The charge is for assault of his sister's boyfriend in Smith's hometown of Pasadena. Smith allegedly beat and stomped the boyfriend's head on the morning of July 4, 2017 in Old Town Pasadena, the district attorney said.

Smith faces formal felony counts of assault by means of force likely to produce great bodily injury and battery with serious bodily injury to the victim.

The 30-year old plans to fight the charges levied against him. 

"Sean maintains his innocence at this time," Smith's attorney, Daniel Rosenberg told NBC Sports Califorinia on Thursday evening. "We are going to be entering a plea of not guilty and fighting these charges."

A warrant was filed on Aug. 16. Smith's arriagnment is scheduled for Sept. 29. 

Smith was not present at Thursday's Raiders practice, the last session of training camp. He surrendered to Los Angeles County authorities, posted an $80,000 bond and has been released from custody.

If convicted as charged, Smith could face a maximum sentence of seven years in California prison. 

A Raiders spokesman did not immediately respond to a request for comment. The case is still under investigation by the Pasadena Police Department. 

This is another blow in a rough summer for Smith. He has struggled on the practice field during training camp and faces an off-field legal issue. Smith is guaranteed $9.5 million for the 2017 season. 

More to come...

After speaking with Marshawn Lynch, two things are crystal clear

After speaking with Marshawn Lynch, two things are crystal clear

NAPA – Marshawn Lynch spoke with the media Thursday for the second time as a Raider. He was quick-witted, disarming and, as always, not suitable for work.

It was five minutes of peak Marshawn, where he brought light to his charitable endeavors, called himself the “daddy” of his position group and cleverly sidestepped all things nation anthem.

He was asked four questions on other topics before elephant in the room was mentioned. It didn’t stick around long.

“I think the elephant left the room because a little mouse ran in here,” Lynch deadpanned. “Didn’t they say elephants are scared of mice or something? That [expletive] left the room, cousin.”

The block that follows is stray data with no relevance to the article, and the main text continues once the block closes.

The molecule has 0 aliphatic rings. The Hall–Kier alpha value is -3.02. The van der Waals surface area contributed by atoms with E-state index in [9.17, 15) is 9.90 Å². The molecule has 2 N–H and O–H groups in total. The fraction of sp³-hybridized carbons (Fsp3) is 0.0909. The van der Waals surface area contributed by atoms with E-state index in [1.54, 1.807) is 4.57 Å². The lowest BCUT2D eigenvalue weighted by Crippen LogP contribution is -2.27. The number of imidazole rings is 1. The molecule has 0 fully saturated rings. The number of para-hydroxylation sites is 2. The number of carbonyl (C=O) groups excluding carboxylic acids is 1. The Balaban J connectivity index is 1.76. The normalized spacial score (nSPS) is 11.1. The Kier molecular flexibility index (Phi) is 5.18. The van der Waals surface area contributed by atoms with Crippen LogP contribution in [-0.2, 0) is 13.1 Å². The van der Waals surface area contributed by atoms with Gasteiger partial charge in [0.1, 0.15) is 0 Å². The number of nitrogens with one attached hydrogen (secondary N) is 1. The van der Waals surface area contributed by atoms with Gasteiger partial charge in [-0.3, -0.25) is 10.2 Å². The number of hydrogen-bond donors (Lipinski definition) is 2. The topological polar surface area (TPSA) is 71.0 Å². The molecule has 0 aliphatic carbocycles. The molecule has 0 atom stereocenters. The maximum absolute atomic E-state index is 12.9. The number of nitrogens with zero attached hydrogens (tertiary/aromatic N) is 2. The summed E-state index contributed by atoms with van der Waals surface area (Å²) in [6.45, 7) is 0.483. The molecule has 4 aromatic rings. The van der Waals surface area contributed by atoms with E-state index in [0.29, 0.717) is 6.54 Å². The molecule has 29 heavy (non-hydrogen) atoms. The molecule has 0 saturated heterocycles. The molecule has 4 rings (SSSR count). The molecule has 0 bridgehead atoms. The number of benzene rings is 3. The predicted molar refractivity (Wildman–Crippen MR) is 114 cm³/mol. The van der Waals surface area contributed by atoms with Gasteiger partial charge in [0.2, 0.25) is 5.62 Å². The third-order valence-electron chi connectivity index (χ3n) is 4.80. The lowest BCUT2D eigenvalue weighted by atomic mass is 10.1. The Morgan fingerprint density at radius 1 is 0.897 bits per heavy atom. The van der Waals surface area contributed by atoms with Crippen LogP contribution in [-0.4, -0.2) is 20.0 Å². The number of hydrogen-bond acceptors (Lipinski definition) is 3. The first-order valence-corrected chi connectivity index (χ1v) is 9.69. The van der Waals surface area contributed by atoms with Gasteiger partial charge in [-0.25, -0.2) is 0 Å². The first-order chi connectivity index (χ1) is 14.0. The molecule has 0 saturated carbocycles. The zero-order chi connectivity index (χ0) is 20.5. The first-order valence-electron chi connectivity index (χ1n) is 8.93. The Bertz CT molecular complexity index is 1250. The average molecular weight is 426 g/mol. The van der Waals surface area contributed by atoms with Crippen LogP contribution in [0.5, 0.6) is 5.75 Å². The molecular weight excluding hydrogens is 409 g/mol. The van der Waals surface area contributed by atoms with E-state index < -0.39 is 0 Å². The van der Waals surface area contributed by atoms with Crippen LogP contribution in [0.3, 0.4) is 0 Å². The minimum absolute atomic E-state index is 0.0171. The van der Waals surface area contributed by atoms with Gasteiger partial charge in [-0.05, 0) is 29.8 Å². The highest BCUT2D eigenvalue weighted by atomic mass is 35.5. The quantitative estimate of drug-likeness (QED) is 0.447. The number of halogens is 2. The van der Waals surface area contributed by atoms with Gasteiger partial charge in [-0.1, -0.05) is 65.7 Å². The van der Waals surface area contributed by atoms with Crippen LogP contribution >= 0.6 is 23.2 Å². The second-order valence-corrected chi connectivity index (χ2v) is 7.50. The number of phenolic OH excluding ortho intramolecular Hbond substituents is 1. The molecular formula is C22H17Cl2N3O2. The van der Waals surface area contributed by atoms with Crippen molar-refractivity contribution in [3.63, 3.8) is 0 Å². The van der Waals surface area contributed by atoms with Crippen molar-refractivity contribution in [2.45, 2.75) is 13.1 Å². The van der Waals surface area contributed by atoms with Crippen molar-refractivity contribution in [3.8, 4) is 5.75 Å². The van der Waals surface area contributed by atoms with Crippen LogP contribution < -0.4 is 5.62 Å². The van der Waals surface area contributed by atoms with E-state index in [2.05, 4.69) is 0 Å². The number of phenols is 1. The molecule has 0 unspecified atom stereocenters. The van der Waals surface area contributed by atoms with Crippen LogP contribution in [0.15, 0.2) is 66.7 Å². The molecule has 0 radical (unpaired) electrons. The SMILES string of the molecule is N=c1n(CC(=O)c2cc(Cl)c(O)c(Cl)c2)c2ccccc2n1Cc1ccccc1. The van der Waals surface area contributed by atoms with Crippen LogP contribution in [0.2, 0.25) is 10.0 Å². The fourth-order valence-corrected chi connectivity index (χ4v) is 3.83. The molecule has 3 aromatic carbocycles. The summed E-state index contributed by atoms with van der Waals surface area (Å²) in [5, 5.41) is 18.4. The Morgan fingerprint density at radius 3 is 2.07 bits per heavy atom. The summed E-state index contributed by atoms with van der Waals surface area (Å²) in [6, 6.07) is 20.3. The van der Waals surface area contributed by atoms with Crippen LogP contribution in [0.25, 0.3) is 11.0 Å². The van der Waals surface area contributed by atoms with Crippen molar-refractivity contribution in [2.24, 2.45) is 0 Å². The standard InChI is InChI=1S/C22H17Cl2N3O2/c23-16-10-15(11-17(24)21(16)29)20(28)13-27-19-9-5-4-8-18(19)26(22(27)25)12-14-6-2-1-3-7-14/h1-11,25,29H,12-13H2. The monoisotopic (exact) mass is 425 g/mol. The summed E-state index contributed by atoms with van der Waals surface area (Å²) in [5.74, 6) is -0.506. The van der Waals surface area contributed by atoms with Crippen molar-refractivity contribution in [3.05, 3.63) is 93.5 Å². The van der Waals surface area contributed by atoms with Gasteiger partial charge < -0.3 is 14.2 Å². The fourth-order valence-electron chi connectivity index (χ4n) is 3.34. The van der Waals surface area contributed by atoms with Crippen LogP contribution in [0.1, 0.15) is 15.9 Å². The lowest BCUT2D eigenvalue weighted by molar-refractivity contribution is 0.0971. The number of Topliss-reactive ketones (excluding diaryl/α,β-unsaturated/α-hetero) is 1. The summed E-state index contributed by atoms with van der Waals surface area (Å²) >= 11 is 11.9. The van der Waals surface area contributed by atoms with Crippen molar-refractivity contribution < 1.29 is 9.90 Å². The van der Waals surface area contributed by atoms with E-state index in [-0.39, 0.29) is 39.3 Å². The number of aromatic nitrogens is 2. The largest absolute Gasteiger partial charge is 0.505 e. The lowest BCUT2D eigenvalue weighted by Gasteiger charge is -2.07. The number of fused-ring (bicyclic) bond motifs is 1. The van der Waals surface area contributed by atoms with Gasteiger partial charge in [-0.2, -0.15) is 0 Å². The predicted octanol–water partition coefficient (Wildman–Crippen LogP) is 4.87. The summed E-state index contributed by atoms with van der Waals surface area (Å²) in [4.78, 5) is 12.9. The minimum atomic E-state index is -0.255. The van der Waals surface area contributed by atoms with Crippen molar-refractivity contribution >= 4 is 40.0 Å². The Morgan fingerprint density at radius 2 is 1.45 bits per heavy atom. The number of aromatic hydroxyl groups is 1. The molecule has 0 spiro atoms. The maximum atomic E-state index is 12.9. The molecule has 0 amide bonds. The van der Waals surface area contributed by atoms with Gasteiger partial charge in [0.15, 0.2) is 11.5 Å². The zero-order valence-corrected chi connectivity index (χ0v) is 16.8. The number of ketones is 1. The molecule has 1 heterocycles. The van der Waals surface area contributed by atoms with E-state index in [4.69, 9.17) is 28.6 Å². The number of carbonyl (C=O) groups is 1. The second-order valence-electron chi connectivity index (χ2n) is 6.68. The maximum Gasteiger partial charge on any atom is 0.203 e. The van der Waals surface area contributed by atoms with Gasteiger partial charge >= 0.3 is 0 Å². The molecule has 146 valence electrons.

[RATTO: Lynch reminds media how much control he exerts over any interaction]

Two more related questions came down the pike. The first was about Del Rio letting players be themselves. He answered a different question instead.

“Yeah, because on ‘doctor-24,’ it’s a designed way that you’re supposed to run it but I have all freedom to go any way that I choose to run it,” Lynch said. “I would say, yes.”

The final anthem-esque query was deflected in a similar fashion.

“When we run ‘74’ or something like that, where I have to scan and read on both sides, that is pretty difficult. For the most part, I’m a veteran so I can make it work.”

Two things were crystal clear after speaking with Lynch.

He didn’t miss football one bit during his year in retirement. Lynch said this spring he decided to return after the Raiders were approved to relocate away from his native Oakland. He wants to represent his hometown well and give them something to cheer before the team leaves for Las Vegas.

That’s why he’s fired up even for Saturday’s exhibition against the Rams – he’s expected to make a cameo in that game – his first in Oakland wearing silver and black.

“It’s truly a blessing and just to have the opportunity to go and do that is a good [expletive] feeling,” Lynch said. “It’s a good [expletive] feeling.”

Lynch has always been active in the community, and hopes him playing here will bring more visibility to what’s being done to help kids in Oakland.

“I plan on continuing to do what I do in the community,” Lynch said. “It’ll probably be that now that I’m here, more people that are in the community might actually come out and support what it is that we’ve got going on.”